According to legend, as the Sage King Yu the Great (d. 2197 B.C.E.) stood on the banks of the Luo River, a tortoise emerged from the water bearing on its undershell a 3x3 array of the numbers 1 through 9 encoded in dots. The numbers were placed as in the diagram on the cover above. Yu was astonished to find that the numbers in each row, the numbers in each column, and the numbers in each of the two diagonals had the same sum. This was the Luoshu, the unique (up to rotations and reflections) perfect magic square of order three. It was interpreted as a supernatural sign of order in the universe.

I like to imagine an alternate explanation: a mathematically inclined child playing with pebbles in the sand by the riverbank wishes to preserve in more permanent form a newly discovered numerical pattern, and carves it into the softer lower shell of a tortoise. Perhaps it gives the child pleasure to think of the pattern making its slow, hidden way along the riverbank for years. It seems to me, you see, that a God would have had no trouble carving the array into the harder upper shell, where it would be more likely to be noticed by passing Sage Kings.

Whether carved by Heaven or a budding mathematician, the Luoshu played an extraordinary role in Chinese thought for the next four thousand years. The first half of this book chronicles a wide variety of its appearances. Mingtang temples were built with nine rooms in a 3x3 array numbered as in the Luoshu, which were thought of as representing both the nine palaces of heaven and the nine provinces of China. Daoists thought of the odd numbers in the central cross as yang numbers and the even numbers as yin numbers, with the Luoshu representing a state of balance and harmony between them. The Daoist dance known as the "steps of Yu" was built from the Luoshu-123 giving an out-and-back motion from the lower center to the upper right and back to the middle left, 456 a long sweep from the upper left to the lower right, and 789 a symmetrical out-and-back motion toward the lower right. The martial art t'ai chi used the Luoshu to describe positions; 852, for example, is the classic position where energy flows from the rear leg through the waist to the forward hand. In popular culture the Luoshu was used in charms, in fortune-telling, and in the art of fengshui.

Although the 3x3 magic square was an object of great ceremonial and metaphysical importance, magic squares in general were not objects of mathematical investigation in China until the time of Yang Hui, who in 1275 published a compilation which included magic squares of orders up through nine and a collection of fascinating interlocking magic circles.

The second half of Swetz's book gives brief accounts of the development of magic squares in other cultures and a "miscellanea" of other topics loosely related to the Luoshu. In India, the Luoshu seems to have first appeared about 400 C.E. in a book on divination, where it was recommended as a tool to pacify the nine planets. Magic squares of order four are engraved in Jaina temple complexes dating from about 1200. The most widely used method of constructing magic squares of any odd order, known in the West as De la Loubere's method of 1693, was clearly described by Hindu mathematicians several centuries earlier. Magic squares were embraced in Islam for their mystical and therapeutic properties, and were studied by mathematicians like Thabit ibn Qurra, Ibn Sina and al-Biruni. Through Islam, they were transmitted to Europe in the fifteenth century in the form of seven magic squares of order 3 through order 9, representing the planets from the Moon (the Luoshu) to Saturn (order 9).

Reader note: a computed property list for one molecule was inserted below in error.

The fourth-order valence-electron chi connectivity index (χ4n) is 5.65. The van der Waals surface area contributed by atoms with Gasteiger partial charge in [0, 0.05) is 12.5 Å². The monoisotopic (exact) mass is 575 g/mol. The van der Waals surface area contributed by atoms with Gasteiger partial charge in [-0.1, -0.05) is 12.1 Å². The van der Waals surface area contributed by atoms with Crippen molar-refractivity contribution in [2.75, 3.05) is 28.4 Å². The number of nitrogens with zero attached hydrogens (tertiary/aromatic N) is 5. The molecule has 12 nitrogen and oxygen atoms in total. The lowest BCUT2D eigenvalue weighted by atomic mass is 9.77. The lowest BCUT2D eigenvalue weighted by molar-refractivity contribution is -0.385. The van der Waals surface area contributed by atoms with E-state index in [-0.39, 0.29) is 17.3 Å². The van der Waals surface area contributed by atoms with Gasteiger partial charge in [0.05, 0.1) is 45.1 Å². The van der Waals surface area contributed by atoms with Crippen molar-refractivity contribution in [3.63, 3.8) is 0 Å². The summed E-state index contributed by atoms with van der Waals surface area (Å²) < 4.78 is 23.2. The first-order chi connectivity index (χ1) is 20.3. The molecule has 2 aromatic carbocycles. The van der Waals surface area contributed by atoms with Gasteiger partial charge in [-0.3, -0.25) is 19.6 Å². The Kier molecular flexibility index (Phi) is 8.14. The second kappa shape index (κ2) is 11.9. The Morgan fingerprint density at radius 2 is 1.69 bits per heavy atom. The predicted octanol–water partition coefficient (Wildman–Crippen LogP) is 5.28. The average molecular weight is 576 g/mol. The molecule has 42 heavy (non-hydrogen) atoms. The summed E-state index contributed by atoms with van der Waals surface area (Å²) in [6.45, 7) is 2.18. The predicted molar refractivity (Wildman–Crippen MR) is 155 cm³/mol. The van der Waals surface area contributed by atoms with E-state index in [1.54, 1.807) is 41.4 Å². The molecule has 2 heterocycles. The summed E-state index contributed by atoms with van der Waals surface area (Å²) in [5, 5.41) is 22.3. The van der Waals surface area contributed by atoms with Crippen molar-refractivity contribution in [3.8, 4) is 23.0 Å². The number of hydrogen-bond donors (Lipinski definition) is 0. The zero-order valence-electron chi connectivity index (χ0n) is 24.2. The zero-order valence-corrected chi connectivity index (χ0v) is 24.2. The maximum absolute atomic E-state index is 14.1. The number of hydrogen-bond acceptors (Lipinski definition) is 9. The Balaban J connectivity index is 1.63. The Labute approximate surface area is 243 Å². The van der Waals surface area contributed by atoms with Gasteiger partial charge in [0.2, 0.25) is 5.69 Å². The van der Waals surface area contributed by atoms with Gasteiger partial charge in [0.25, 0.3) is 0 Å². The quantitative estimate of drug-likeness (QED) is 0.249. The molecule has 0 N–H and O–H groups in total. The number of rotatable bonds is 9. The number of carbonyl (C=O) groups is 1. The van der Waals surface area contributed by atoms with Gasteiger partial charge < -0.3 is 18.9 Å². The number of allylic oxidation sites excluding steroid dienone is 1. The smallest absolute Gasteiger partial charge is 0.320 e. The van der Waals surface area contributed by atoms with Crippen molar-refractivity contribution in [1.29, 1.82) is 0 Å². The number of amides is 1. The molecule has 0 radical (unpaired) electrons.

If you like numerical patterns, you should also look at Clifford Pickover's The Zen of Magic Squares, Circles and Stars (Princeton University Press, 2002, reviewed in the AMS *Notices*, March 2003). It contains a much wider collection of examples, more magic figure lore and more mathematical argument than Swetz's slender volume, and it is probably more popularly written. On the other hand, Swetz's history is careful and balanced, while Pickover's is — shall we say — more impressionistic.

The other distinctive feature of Swetz's book is his respectful treatment of the metaphysical ideas associated with the Luoshu and other magic squares in many cultures, but most extensively in Chinese culture. For him, numerology is not something to look back at (or down on) from an enlightened modern viewpoint, but a window into culture. The numerical order in the Luoshu absorbed and came to symbolize fundamental religious and cosmological beliefs in ancient China in a way which deeply affected lives at many levels. The modern viewpoint might even be cause for regret: "By the 19^{th} century, the magic square that had dominated early Chinese cosmological thinking... had been reduced in status to a mathematical curiosity, a mere intellectual diversion."

Phil Straffin (straffin@beloit.edu) is Thomas White Professor of Mathematics at Beloit College, where he regularly teaches a course on mathematics in other cultures. His survey of Chinese mathematics from the third to the fifth century C.E. appeared as "Liu Hui and the First Golden Age of Chinese Mathematics," in *Mathematics Magazine* (volume 71 (1998), pages 163-181).